“The team agreed that the benefits of the wildlife crossings to the whole region justified the taking,” he said.

So far, consultant work for the project has cost $4.2 million, Devens said. That figure does not include costs for DOT time, he added.


Skip ahead to 30 seconds to take a road trip over the Lindsay C. Warren Bridge that crosses Alligator River. We hope you don’t mind 80s rock.


Devens said that public meetings will be held in March and April to discuss the draft STIP. It will be known by June, when the STIP is finalized, whether or not the U.S. 64 project has been added to the 10-year plan.

Even if the state decides for the time being to not widen U.S. 64, it must address the aging bridge, said Clegg.

In a resolution passed on Dec. 2, the Tyrrell County Board of Commissioners said that the two-lane bridge is “outdated, narrow and unsafe” and does not meet current state and federal safety standards.

The board requested that “without delay” the state “design, schedule, fund and construct” a new bridge.

“We didn’t want DOT to think that we looked at that project all having to be done simultaneously,” Clegg said, “because we don’t.”

Clegg said that the region and Tyrrell, among the poorest regions in the state, are losing out in the new transportation formula that favors factors such as urban congestion. Neighboring counties of Dare, Hyde, Washington agree, he said. “We all live and die by Highway 64,” Clegg said.

“If you look at that process, northeastern North Carolina is not garnering enough points to really have anything put on the drawing board anytime soon,” he said. “I think if you look at general improvements, we came out at the short end of the stick.”

Even the proposed Mid-Currituck Bridge — one of the northeast’s major projects in the draft STIP — that would alleviate traffic to the Outer Banks from Virginia is not scheduled to start the permitting and acquisition phase until 2019.

Clegg said that the Alligator River bridge should be viewed in light of its importance to the people who depend on it as their only route to jobs and nearby communities, as well as for the tourists coming from the west. For instance, repair of the swing span gears in 2013 resulted in a 90-minute detour for travelers.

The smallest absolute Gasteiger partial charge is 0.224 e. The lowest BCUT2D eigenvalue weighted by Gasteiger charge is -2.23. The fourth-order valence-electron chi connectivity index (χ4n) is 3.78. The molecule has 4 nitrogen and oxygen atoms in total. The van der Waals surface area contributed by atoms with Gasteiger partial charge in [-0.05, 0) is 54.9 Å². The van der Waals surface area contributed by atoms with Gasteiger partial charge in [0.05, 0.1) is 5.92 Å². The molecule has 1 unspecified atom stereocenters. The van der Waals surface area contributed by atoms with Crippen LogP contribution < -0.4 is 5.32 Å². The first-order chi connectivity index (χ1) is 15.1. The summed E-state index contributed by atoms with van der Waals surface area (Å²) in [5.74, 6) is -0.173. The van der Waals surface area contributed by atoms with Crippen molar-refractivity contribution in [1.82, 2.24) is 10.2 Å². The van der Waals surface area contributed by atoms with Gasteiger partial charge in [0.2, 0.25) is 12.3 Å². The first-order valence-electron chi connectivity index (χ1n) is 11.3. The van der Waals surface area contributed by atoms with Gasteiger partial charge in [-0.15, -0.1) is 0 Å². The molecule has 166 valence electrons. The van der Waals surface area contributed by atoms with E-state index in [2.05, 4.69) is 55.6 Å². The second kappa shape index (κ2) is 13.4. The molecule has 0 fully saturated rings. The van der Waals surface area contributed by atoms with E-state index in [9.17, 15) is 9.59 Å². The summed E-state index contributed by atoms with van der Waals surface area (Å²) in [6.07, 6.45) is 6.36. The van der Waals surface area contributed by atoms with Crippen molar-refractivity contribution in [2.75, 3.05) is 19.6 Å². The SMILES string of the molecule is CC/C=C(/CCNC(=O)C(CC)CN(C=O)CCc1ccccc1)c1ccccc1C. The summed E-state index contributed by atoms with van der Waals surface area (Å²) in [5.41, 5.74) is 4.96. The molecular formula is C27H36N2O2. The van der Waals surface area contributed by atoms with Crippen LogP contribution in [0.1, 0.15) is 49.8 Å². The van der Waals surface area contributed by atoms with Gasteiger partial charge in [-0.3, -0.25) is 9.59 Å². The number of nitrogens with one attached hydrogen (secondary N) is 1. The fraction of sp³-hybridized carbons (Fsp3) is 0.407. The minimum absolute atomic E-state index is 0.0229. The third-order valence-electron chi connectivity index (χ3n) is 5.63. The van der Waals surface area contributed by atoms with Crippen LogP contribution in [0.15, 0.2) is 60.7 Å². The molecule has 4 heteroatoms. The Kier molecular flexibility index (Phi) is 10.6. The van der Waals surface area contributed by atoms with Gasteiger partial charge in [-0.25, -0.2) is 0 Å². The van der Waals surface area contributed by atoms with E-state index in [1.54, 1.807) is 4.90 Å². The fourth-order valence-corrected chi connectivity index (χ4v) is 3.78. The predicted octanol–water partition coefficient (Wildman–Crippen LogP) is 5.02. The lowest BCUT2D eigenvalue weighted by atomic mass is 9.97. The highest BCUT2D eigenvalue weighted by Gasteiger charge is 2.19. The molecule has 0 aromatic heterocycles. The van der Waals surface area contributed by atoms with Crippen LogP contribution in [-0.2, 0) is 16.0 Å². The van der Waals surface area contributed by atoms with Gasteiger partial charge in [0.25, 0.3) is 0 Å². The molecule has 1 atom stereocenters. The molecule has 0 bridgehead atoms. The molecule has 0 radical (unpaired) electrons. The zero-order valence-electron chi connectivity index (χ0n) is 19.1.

“I don’t think a lot of these traffic counts are necessarily reflecting tourism traffic,” he said.

The most recent bridge inspection in 2014 gave the bridge a “sufficiency” rating of two out of 100, Devens said. “That does not mean the bridge is unsafe,” he explained in an email. “It means that, after studying a number of factors including bridge inspection results, traffic volumes and road widths, engineers used a standard formula to rate the bridge’s ability to remain in service. Based on those calculations, they consider the bridge ‘structurally deficient’ and in need of replacement.  A low rating places a higher priority on bridge replacement.”

Devens said that the likelihood of building the bridge as the first phase of the project – followed by the Tyrrell section, then the Dare section – has always been the case.

“This discussion of separating the bridge out is nothing new,” he said. “In fact, that’s right in character with the project all along.”

In 2013, costs for the bridge and connectors to both sides were estimated at $210 million; the Tyrrell portion of U.S. 64 was estimated at $73 million and the Dare side at $110 million.

Devens said that the bridge design is similar to that of the Virginia Dare Memorial Bridge between Manteo and Manns Harbor, except it has wider outside shoulders. The old bridge, he said, is still useable.

“But again, we want to get it replaced before it gets unsafe,” he said.

About the Author

Catherine Kozak

Catherine Kozak has been a reporter and writer on the Outer Banks since 1995. She worked for 15 years for The Virginian Pilot. Born and raised in the suburbs outside New York City, Catherine earned her journalism degree from the State University of New York at New Paltz. During her career, she has written about dozens of environmental issues, including oil and gas exploration, wildlife habitat protection, sea level rise, wind energy production, shoreline erosion and beach nourishment. She lives in Nags Head.